Regional Air Carriers
Australia is home to a number of regional carriers, whose networks serve many of the more remotely located lodges of the members of Luxury Lodges of Australia. Generally these carriers are operating twin-engine fixed wing aircraft seating from nine to about 30 travelers on scheduled services from major capitol airports outward to more remote locations.
Regional Express (REX) Airlines serves the southeastern crescent of Australia from Brisbane, Sydney, Melbourne around to Adelaide and into smaller airports in between. For instance, REX is the primary carrier from Adelaide to Kangaroo Island accessing Southern Ocean Lodge with two daily return flights. For more information see www.rex.com.au
Skywest Airlines serves primarily Western Australia connecting an array of smaller airports into Perth. Their flights along the isolated northwestern coast of Australia centered on Broome connect with Perth and Darwin and also Exmouth for access to Sal Salis and Ningaloo Reef. For more information see www.skywest.com.au
Air North serves the Northern Territory from Darwin and the northwestern quadrant of Australia to Kununurra, Broome, both embarkation points for True North, and beyond. For more information see www.airnorth.com
East Air, based in Cairns, offer a limited set of scheduled services to Lizard Island. These are generally arranged by the property in conjunction with an accommodation booking.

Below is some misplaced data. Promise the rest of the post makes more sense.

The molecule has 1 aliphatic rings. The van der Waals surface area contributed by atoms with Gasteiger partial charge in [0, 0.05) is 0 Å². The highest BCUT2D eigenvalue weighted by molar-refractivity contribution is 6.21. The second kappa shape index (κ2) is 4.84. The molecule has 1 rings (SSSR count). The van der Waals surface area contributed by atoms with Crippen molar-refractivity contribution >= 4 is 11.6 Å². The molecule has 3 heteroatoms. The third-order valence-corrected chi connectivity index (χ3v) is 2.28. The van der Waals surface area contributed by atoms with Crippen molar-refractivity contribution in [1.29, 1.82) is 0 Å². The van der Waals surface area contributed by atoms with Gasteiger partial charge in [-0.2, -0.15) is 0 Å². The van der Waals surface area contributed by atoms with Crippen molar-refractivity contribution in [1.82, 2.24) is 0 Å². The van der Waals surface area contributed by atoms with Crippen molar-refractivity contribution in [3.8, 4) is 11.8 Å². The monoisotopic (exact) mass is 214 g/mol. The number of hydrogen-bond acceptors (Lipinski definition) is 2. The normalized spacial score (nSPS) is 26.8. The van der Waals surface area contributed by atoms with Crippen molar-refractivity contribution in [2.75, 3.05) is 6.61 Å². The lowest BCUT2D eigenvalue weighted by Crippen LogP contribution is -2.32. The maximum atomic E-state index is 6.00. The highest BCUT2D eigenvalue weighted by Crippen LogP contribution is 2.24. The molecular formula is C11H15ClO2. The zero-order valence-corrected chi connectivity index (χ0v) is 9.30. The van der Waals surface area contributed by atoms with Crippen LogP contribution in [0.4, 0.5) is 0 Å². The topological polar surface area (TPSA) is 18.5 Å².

Great Train Journeys
Getting around Australia may also include travel by rail, including several of the world’s great train journeys. Two of the most well known are the east-west cross country Indian Pacific and the north-south Ghan lines, offering private cabins with compact ensuite bathrooms and inventive Australian cuisine in a modern dining car. For more information see www.greatsouthernrail.com.
Other modes of Australian travel include self-drive, with international and domestic car rental agencies offering pick-up and drop-off points at all major airports and many capital city locations. A valid driver’s license, credit card and advance booking are the necessary prerequisites. All travel in Australia is on the left side of the road and rental cars will all have the driver on the right of the vehicle. Well known tourism routes in Australia include the Great Ocean Road along a 250km stretch of wild Southern Ocean terrain for a segment of the route between Melbourne and Adelaide, with a convenient intermediate stop at Lake House in Daylesford. The drive across the Nullarbor Plain between Adelaide and Perth is often promoted for adventurous drivers, as it includes the longest section of straight highway in the world; however, guest services along this isolated route are decidedly not luxury scale. Shorter drives, such as the route through the Blue Mountains between Sydney and Wolgan Valley Resort & Spa, along the eastern Tasmanian coast from Hobart to Saffire Resort, or through the Adelaide Hills on the way to The Louise Barossa Valley and further north to The Flinders Ranges and Arkaba Station are all easily accessible tourist drives that are natural components of visiting these Luxury Lodges properties.